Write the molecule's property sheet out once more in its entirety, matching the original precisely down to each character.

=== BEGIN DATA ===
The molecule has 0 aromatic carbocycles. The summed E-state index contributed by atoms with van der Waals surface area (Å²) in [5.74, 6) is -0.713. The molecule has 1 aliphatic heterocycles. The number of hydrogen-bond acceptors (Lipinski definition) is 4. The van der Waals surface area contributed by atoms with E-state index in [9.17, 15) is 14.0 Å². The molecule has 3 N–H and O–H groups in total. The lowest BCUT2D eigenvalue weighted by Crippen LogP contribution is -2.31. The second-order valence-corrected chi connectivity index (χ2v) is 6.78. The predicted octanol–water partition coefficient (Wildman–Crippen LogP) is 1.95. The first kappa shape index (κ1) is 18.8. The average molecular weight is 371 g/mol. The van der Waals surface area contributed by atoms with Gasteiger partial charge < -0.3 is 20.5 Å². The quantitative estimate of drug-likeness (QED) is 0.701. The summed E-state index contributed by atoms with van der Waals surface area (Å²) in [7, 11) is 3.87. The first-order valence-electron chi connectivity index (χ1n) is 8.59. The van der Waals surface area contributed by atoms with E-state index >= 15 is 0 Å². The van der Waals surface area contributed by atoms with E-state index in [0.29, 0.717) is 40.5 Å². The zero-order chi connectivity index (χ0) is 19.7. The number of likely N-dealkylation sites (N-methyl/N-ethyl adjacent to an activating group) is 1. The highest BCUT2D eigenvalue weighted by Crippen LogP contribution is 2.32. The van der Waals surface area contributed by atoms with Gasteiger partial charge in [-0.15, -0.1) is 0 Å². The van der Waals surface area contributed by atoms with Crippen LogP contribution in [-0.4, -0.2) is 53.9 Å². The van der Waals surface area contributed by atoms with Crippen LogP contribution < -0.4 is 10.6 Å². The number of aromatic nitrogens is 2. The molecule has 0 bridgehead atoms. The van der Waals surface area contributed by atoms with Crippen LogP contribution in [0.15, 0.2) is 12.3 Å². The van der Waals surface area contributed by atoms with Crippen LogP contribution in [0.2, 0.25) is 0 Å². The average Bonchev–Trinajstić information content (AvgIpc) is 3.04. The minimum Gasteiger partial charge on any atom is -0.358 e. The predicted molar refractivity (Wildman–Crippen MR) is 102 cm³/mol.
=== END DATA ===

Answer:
The molecule has 0 aromatic carbocycles. The summed E-state index contributed by atoms with van der Waals surface area (Å²) in [5.74, 6) is -0.713. The molecule has 1 aliphatic heterocycles. The number of hydrogen-bond acceptors (Lipinski definition) is 4. The van der Waals surface area contributed by atoms with E-state index in [9.17, 15) is 14.0 Å². The molecule has 3 N–H and O–H groups in total. The lowest BCUT2D eigenvalue weighted by Crippen LogP contribution is -2.31. The second-order valence-corrected chi connectivity index (χ2v) is 6.78. The predicted octanol–water partition coefficient (Wildman–Crippen LogP) is 1.95. The first kappa shape index (κ1) is 18.8. The average molecular weight is 371 g/mol. The van der Waals surface area contributed by atoms with Gasteiger partial charge < -0.3 is 20.5 Å². The quantitative estimate of drug-likeness (QED) is 0.701. The summed E-state index contributed by atoms with van der Waals surface area (Å²) in [7, 11) is 3.87. The first-order valence-electron chi connectivity index (χ1n) is 8.59. The van der Waals surface area contributed by atoms with E-state index >= 15 is 0 Å². The van der Waals surface area contributed by atoms with E-state index in [0.29, 0.717) is 40.5 Å². The zero-order chi connectivity index (χ0) is 19.7. The number of likely N-dealkylation sites (N-methyl/N-ethyl adjacent to an activating group) is 1. The highest BCUT2D eigenvalue weighted by Crippen LogP contribution is 2.32. The van der Waals surface area contributed by atoms with Gasteiger partial charge in [-0.15, -0.1) is 0 Å². The van der Waals surface area contributed by atoms with Crippen LogP contribution in [-0.4, -0.2) is 53.9 Å². The van der Waals surface area contributed by atoms with Crippen LogP contribution < -0.4 is 10.6 Å². The number of aromatic nitrogens is 2. The molecule has 0 bridgehead atoms. The van der Waals surface area contributed by atoms with Crippen LogP contribution in [0.15, 0.2) is 12.3 Å². The van der Waals surface area contributed by atoms with Crippen LogP contribution in [0.2, 0.25) is 0 Å². The average Bonchev–Trinajstić information content (AvgIpc) is 3.04. The minimum Gasteiger partial charge on any atom is -0.358 e. The predicted molar refractivity (Wildman–Crippen MR) is 102 cm³/mol.